The Local Government (Miscellaneous Provisions) Act, useful as it is, did not go far enough, hence the House is confronted by these four Bills. I have not the slightest doubt that many other local authority Bills are to follow. It may be helpful to the House if I fill in some of the background to the Bill that I wish to discuss. I am concerned this afternoon to talk principally about the West Midlands County Council Bill. It is not the particular matter of the West Midlands Bill, but the principles that guided the Committee and upon which local legislation is based, to which I wish to draw attention.

It was agreed in the West Midlands County Council that the county council would promote a Bill on behalf of itself and of the districts—that is, the Birmingham City Council; the Coventry City Council; the Borough Council of Dudley; the Sandwell Borough Council; the Solihull Borough Council; the Walsall Borough Council and the Wolverhampton Borough Council. The Bill was deposited in November 1977 along with three other local authority Bills. The procedure for dealing with them was as outlined by the noble Lord, Lord Aberdare. The Committee was set up. All went well until the Committee, as I understand it, came to Parts VIII and IX of the Bill which form part of the common clauses. Part VIII is concerned with night cafés and entertainment clubs; Part IX is concerned with the licensing of public entertainment.

In the course of consideration of those clauses, Birmingham City Council asked that the Bill, as originally deposited, be amended so as to exclude Birmingham from the provisions contained in Parts VIII and IX. The West Midlands County Council, the Promoters of the Bill, gave a specific undertaking to Birmingham City Council that it would seek the necessary Amendments. The case of Birmingham City Council was supported by all the other local authorities and by the Birmingham justices. There was, indeed, a unanimous decision by the local authorities on this point, and an Amendment, which had the effect of excluding Birmingham, was put down.

In seeking to put their Amendments, the West Midlands County Council went through the procedural steps that were well precedented. I do not think that it ever occurred to it, or indeed to anyone among the local authorities, that the Committee of the House of Lords would depart from normal practice and not accept the Amendments that were asked for. But in effect that is what happened. The argument put forward by the Opposed Bills Committee is well set out in its report in paragraph 10. It says: To have enacted such legislation in the form proposed by the Promoters would have meant that the opportunity for rationalisation of local legislation afforded by the Local Government Act 1972 would have been lost". Again, at paragraph 21 it says: One of the purposes of the common clauses exercise had been to achieve so far as possible uniformity in the form of clauses dealing with the same topic, and variations between such clauses defeated this objective to a certain extent".

I can understand the concern of the Committee. Anyone familiar with local government—and there are a great many Members of your Lordships' House who have had extensive experience of local government—knows well that local provisions are a patchwork; they vary from one place to another, rightly or wrongly, because local people believe that their local provisions must meet their local needs. It is not a very tidy patchwork at that, and it could well have been thought that the 1972 Act ought to have tidied up all these local differences.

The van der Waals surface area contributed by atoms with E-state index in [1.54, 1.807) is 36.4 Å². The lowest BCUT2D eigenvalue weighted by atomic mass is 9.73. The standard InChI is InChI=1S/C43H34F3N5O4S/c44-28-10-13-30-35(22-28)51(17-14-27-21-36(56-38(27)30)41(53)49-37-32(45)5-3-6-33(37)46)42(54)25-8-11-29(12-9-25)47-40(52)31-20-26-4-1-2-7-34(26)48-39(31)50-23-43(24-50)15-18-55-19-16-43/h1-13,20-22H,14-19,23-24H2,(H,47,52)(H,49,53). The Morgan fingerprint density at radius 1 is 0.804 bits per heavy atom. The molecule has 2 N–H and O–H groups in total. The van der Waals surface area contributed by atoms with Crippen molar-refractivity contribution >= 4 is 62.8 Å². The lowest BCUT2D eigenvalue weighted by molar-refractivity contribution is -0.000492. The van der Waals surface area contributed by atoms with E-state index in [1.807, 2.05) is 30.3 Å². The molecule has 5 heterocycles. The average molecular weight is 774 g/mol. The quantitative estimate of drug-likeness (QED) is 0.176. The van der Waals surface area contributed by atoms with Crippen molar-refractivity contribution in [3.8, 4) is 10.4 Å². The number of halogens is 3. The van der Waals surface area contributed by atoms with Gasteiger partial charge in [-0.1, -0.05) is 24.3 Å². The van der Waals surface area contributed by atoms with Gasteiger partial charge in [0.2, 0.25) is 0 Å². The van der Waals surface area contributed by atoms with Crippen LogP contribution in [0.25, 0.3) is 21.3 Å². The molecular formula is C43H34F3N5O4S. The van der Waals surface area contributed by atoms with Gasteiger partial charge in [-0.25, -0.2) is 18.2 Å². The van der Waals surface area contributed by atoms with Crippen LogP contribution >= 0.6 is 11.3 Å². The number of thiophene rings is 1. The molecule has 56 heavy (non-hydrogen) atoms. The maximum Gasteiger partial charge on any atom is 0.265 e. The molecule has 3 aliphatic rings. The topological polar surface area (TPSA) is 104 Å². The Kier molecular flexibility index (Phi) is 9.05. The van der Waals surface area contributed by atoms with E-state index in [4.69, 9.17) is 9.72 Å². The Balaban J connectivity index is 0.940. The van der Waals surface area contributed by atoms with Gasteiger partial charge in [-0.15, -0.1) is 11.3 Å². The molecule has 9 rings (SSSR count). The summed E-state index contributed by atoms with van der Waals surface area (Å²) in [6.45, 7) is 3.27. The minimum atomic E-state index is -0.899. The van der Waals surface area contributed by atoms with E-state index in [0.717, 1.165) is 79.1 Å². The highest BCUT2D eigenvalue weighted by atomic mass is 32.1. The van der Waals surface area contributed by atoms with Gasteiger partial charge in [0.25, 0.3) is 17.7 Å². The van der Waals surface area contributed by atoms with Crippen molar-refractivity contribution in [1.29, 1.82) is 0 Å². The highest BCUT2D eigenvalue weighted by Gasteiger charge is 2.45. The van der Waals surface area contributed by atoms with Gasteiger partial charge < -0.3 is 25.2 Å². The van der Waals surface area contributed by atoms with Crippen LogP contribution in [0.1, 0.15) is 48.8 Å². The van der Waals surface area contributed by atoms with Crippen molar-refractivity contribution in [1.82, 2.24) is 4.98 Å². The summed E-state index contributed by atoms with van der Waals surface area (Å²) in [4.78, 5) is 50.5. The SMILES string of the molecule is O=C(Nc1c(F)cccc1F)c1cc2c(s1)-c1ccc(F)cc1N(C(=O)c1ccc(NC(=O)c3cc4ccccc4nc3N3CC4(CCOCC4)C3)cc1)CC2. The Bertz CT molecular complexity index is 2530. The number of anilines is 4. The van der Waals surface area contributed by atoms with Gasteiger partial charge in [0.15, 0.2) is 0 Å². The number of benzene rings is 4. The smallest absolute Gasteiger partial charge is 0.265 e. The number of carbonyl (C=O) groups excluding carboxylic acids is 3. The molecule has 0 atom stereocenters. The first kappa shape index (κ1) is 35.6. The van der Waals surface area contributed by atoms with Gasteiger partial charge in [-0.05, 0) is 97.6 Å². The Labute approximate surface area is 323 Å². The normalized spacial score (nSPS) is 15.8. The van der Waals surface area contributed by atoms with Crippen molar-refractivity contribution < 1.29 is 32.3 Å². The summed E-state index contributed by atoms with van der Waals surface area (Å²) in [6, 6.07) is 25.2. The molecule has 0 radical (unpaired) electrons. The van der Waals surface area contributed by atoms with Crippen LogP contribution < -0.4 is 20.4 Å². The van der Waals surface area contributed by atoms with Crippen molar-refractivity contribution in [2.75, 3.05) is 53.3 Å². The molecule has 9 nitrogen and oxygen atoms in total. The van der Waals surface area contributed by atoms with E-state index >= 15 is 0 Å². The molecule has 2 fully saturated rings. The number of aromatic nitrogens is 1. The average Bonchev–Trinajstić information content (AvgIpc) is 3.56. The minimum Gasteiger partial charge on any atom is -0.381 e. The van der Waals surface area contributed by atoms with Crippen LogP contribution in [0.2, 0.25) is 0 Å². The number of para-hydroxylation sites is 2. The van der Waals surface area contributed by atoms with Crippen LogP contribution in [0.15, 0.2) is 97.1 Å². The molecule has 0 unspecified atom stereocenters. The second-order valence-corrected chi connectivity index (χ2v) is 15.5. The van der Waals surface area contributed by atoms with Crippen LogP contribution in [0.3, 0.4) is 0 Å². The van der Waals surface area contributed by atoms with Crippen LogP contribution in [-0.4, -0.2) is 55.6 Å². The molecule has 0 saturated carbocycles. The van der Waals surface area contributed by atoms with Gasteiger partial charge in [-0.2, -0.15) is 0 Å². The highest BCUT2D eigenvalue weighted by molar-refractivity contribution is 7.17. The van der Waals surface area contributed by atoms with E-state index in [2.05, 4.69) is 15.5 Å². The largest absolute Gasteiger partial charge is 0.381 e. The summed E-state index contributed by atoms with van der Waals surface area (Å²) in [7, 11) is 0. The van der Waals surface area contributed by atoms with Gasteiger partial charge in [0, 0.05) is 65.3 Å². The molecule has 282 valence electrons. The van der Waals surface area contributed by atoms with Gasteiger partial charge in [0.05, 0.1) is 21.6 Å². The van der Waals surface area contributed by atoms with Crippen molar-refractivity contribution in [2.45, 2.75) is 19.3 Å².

Looking at all the "briefing" that I have been sent from the different local authorities this is certainly a complicated matter. It is for that reason that in so many respects one is grateful to the Opposed Bills Committee for taking us through so many of the common clauses and dealing with them so well. But the fact is that the Opposed Bills Committee, in taking the decision that it did not allow Birmingham to have functions that it did not seek, has, in fact, gone against one of the Standing Orders of procedure governing Private Acts. The effect of Standing Order 124A of the House is that a Promoter may come to Parliament and prove a need for the powers that he asks for. He may be allowed to do exactly what he asks for, or what he asks for with some amendment, or be not allowed what he asks for at all. What would not be foreseen by a Promoter is that Parliament would impose powers on him as though he had appeared before a committee and said that he did not want them, solely because those powers were included in the Bill as originally deposited.

If, therefore, the recommendations of the Committee stand, local authorities, I suspect, in the future will be put into some difficulties. If the rules are changed, as it were, in the middle of the game, no local authority will know for certain whether or not powers will be imposed upon it by a Committee. It may well be that there is a case for imposing powers on local authorities; but if so it should be done by general legislation which would be argued out, as public legislation always is, and not, I believe, by a Committee of the House. In the second place, I think that it will increase the work of the House because each authority will feel obliged to promote its own legislation.

I believe that the Committee has not really understood the relationships between local authorities, when it says in paragraph 12: This form of long title means that the subordinate councils concerned, rather than each promoting their own Private Bill, had collaborated with the parent county council". In local government legislation district councils are not subordinate to county councils; they are different, but they are equal. I think that it would be unfortunate if the agreement which had been reached between the West Midlands County and the districts were in any way to be upset because the districts were regarded as subordinate to the county. If this line is taken, I suspect that every district will seek to have its own local authority Bill, and there will not be the agreement among the districts and the counties that we have had in these cases.